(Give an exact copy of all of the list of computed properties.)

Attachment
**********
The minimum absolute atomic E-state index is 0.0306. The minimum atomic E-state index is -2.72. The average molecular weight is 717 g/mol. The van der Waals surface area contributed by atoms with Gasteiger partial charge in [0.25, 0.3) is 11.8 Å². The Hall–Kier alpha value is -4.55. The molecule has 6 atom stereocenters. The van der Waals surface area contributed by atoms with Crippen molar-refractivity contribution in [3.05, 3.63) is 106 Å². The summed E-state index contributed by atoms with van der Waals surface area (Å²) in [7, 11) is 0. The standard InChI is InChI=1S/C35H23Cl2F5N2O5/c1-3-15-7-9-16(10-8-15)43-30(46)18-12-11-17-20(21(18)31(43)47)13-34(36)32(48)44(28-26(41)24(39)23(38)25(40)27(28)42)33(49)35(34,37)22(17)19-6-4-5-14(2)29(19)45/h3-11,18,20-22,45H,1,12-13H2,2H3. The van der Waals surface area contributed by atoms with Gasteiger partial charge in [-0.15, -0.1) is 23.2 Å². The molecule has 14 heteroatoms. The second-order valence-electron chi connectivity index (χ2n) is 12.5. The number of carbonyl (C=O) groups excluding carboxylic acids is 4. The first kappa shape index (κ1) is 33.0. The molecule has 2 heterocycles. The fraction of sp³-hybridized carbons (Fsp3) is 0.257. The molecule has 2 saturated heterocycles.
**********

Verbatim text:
The minimum absolute atomic E-state index is 0.0306. The minimum atomic E-state index is -2.72. The average molecular weight is 717 g/mol. The van der Waals surface area contributed by atoms with Gasteiger partial charge in [0.25, 0.3) is 11.8 Å². The Hall–Kier alpha value is -4.55. The molecule has 6 atom stereocenters. The van der Waals surface area contributed by atoms with Crippen molar-refractivity contribution in [3.05, 3.63) is 106 Å². The summed E-state index contributed by atoms with van der Waals surface area (Å²) in [7, 11) is 0. The standard InChI is InChI=1S/C35H23Cl2F5N2O5/c1-3-15-7-9-16(10-8-15)43-30(46)18-12-11-17-20(21(18)31(43)47)13-34(36)32(48)44(28-26(41)24(39)23(38)25(40)27(28)42)33(49)35(34,37)22(17)19-6-4-5-14(2)29(19)45/h3-11,18,20-22,45H,1,12-13H2,2H3. The van der Waals surface area contributed by atoms with Gasteiger partial charge in [-0.15, -0.1) is 23.2 Å². The molecule has 14 heteroatoms. The second-order valence-electron chi connectivity index (χ2n) is 12.5. The number of carbonyl (C=O) groups excluding carboxylic acids is 4. The first kappa shape index (κ1) is 33.0. The molecule has 2 heterocycles. The fraction of sp³-hybridized carbons (Fsp3) is 0.257. The molecule has 2 saturated heterocycles.